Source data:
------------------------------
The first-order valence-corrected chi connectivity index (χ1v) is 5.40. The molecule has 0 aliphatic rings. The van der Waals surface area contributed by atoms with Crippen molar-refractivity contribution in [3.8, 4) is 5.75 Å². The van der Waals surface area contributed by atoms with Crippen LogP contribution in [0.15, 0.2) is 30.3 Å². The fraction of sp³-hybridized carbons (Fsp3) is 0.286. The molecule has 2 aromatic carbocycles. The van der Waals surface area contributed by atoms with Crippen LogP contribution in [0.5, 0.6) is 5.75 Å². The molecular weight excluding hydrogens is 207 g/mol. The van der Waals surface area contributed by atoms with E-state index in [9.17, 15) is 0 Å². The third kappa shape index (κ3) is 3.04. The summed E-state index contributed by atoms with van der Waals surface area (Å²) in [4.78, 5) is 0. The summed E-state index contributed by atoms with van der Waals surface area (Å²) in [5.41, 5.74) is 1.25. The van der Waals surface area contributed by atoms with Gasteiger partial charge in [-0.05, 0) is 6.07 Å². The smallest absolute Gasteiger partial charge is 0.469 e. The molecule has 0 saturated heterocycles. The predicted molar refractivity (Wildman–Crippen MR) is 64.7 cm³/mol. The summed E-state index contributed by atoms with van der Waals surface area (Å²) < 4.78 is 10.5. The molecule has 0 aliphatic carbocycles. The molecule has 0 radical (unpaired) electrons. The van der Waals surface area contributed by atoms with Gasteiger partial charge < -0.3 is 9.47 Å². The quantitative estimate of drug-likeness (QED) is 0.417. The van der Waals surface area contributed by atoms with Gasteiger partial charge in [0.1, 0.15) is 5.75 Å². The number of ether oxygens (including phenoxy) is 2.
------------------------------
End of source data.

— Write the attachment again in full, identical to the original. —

The first-order valence-corrected chi connectivity index (χ1v) is 5.40. The molecule has 0 aliphatic rings. The van der Waals surface area contributed by atoms with Crippen molar-refractivity contribution in [3.8, 4) is 5.75 Å². The van der Waals surface area contributed by atoms with Crippen LogP contribution in [0.15, 0.2) is 30.3 Å². The fraction of sp³-hybridized carbons (Fsp3) is 0.286. The molecule has 2 aromatic carbocycles. The van der Waals surface area contributed by atoms with Crippen LogP contribution in [0.5, 0.6) is 5.75 Å². The molecular weight excluding hydrogens is 207 g/mol. The van der Waals surface area contributed by atoms with E-state index in [9.17, 15) is 0 Å². The third kappa shape index (κ3) is 3.04. The summed E-state index contributed by atoms with van der Waals surface area (Å²) in [4.78, 5) is 0. The summed E-state index contributed by atoms with van der Waals surface area (Å²) in [5.41, 5.74) is 1.25. The van der Waals surface area contributed by atoms with Gasteiger partial charge in [-0.05, 0) is 6.07 Å². The smallest absolute Gasteiger partial charge is 0.469 e. The molecule has 0 saturated heterocycles. The predicted molar refractivity (Wildman–Crippen MR) is 64.7 cm³/mol. The summed E-state index contributed by atoms with van der Waals surface area (Å²) < 4.78 is 10.5. The molecule has 0 aliphatic carbocycles. The molecule has 0 radical (unpaired) electrons. The van der Waals surface area contributed by atoms with Gasteiger partial charge < -0.3 is 9.47 Å². The quantitative estimate of drug-likeness (QED) is 0.417. The van der Waals surface area contributed by atoms with Gasteiger partial charge in [0.1, 0.15) is 5.75 Å². The number of ether oxygens (including phenoxy) is 2.